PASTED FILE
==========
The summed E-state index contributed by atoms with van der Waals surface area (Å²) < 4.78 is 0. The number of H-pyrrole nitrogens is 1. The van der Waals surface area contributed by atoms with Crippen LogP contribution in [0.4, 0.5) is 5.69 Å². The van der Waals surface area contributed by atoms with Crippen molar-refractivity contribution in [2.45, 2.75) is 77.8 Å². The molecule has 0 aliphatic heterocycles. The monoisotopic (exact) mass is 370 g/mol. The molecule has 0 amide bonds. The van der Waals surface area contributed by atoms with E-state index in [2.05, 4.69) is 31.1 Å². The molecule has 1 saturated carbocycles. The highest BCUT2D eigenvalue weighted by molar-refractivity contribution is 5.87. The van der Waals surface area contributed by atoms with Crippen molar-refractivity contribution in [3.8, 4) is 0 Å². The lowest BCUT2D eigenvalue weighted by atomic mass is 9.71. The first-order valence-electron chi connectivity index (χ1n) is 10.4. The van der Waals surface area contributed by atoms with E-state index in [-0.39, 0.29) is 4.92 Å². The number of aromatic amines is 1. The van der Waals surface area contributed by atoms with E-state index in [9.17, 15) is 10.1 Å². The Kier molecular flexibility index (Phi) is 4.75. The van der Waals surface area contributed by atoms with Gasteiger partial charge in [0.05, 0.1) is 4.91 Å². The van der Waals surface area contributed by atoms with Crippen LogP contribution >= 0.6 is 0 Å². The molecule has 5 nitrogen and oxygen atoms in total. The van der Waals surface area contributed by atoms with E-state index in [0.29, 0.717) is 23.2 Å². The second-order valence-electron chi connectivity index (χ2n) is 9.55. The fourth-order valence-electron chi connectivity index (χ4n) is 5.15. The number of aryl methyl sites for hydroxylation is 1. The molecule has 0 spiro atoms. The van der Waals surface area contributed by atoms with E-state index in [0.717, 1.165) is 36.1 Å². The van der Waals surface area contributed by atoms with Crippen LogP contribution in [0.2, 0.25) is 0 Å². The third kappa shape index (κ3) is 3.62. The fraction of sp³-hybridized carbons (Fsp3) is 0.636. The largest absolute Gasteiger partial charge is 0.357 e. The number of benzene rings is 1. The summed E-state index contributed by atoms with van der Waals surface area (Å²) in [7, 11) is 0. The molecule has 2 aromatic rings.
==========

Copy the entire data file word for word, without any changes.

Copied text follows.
The summed E-state index contributed by atoms with van der Waals surface area (Å²) < 4.78 is 0. The number of H-pyrrole nitrogens is 1. The van der Waals surface area contributed by atoms with Crippen LogP contribution in [0.4, 0.5) is 5.69 Å². The van der Waals surface area contributed by atoms with Crippen molar-refractivity contribution in [2.45, 2.75) is 77.8 Å². The molecule has 0 aliphatic heterocycles. The monoisotopic (exact) mass is 370 g/mol. The molecule has 0 amide bonds. The van der Waals surface area contributed by atoms with E-state index in [2.05, 4.69) is 31.1 Å². The molecule has 1 saturated carbocycles. The highest BCUT2D eigenvalue weighted by molar-refractivity contribution is 5.87. The van der Waals surface area contributed by atoms with Crippen molar-refractivity contribution in [3.8, 4) is 0 Å². The lowest BCUT2D eigenvalue weighted by atomic mass is 9.71. The first-order valence-electron chi connectivity index (χ1n) is 10.4. The van der Waals surface area contributed by atoms with E-state index in [-0.39, 0.29) is 4.92 Å². The number of aromatic amines is 1. The van der Waals surface area contributed by atoms with E-state index in [9.17, 15) is 10.1 Å². The Kier molecular flexibility index (Phi) is 4.75. The van der Waals surface area contributed by atoms with Gasteiger partial charge in [0.05, 0.1) is 4.91 Å². The van der Waals surface area contributed by atoms with Crippen LogP contribution >= 0.6 is 0 Å². The molecule has 5 nitrogen and oxygen atoms in total. The van der Waals surface area contributed by atoms with E-state index in [0.29, 0.717) is 23.2 Å². The second-order valence-electron chi connectivity index (χ2n) is 9.55. The fourth-order valence-electron chi connectivity index (χ4n) is 5.15. The number of aryl methyl sites for hydroxylation is 1. The molecule has 0 spiro atoms. The van der Waals surface area contributed by atoms with E-state index in [0.717, 1.165) is 36.1 Å². The van der Waals surface area contributed by atoms with Crippen LogP contribution in [0.2, 0.25) is 0 Å². The third kappa shape index (κ3) is 3.62. The fraction of sp³-hybridized carbons (Fsp3) is 0.636. The largest absolute Gasteiger partial charge is 0.357 e. The number of benzene rings is 1. The summed E-state index contributed by atoms with van der Waals surface area (Å²) in [7, 11) is 0. The molecule has 2 aromatic rings.